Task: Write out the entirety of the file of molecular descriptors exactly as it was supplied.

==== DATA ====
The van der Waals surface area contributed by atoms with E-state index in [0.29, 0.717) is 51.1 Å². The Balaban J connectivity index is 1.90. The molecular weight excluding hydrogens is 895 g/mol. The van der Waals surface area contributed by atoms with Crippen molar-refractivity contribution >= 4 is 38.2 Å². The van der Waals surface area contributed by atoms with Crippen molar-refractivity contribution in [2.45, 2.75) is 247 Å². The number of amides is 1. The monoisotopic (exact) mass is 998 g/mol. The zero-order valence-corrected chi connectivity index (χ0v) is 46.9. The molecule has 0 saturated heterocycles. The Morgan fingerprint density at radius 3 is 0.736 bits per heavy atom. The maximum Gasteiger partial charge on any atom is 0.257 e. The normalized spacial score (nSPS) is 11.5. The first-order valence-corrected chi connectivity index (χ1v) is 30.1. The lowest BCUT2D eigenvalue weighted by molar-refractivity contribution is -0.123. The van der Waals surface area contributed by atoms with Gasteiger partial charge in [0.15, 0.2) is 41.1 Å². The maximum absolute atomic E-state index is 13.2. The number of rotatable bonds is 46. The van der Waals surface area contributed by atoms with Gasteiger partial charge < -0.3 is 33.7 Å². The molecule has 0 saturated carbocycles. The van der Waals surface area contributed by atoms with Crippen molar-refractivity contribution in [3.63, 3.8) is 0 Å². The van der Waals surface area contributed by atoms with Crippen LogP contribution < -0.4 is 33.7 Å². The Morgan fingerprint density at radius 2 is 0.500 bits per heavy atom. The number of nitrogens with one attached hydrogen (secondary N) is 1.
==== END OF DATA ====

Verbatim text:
The van der Waals surface area contributed by atoms with E-state index in [0.29, 0.717) is 51.1 Å². The Balaban J connectivity index is 1.90. The molecular weight excluding hydrogens is 895 g/mol. The van der Waals surface area contributed by atoms with Crippen molar-refractivity contribution >= 4 is 38.2 Å². The van der Waals surface area contributed by atoms with Crippen molar-refractivity contribution in [2.45, 2.75) is 247 Å². The number of amides is 1. The monoisotopic (exact) mass is 998 g/mol. The zero-order valence-corrected chi connectivity index (χ0v) is 46.9. The molecule has 0 saturated heterocycles. The Morgan fingerprint density at radius 3 is 0.736 bits per heavy atom. The maximum Gasteiger partial charge on any atom is 0.257 e. The normalized spacial score (nSPS) is 11.5. The first-order valence-corrected chi connectivity index (χ1v) is 30.1. The lowest BCUT2D eigenvalue weighted by molar-refractivity contribution is -0.123. The van der Waals surface area contributed by atoms with Gasteiger partial charge in [0.15, 0.2) is 41.1 Å². The maximum absolute atomic E-state index is 13.2. The number of rotatable bonds is 46. The van der Waals surface area contributed by atoms with Gasteiger partial charge < -0.3 is 33.7 Å². The molecule has 0 saturated carbocycles. The van der Waals surface area contributed by atoms with Crippen molar-refractivity contribution in [3.63, 3.8) is 0 Å². The van der Waals surface area contributed by atoms with Crippen LogP contribution < -0.4 is 33.7 Å². The Morgan fingerprint density at radius 2 is 0.500 bits per heavy atom. The number of nitrogens with one attached hydrogen (secondary N) is 1.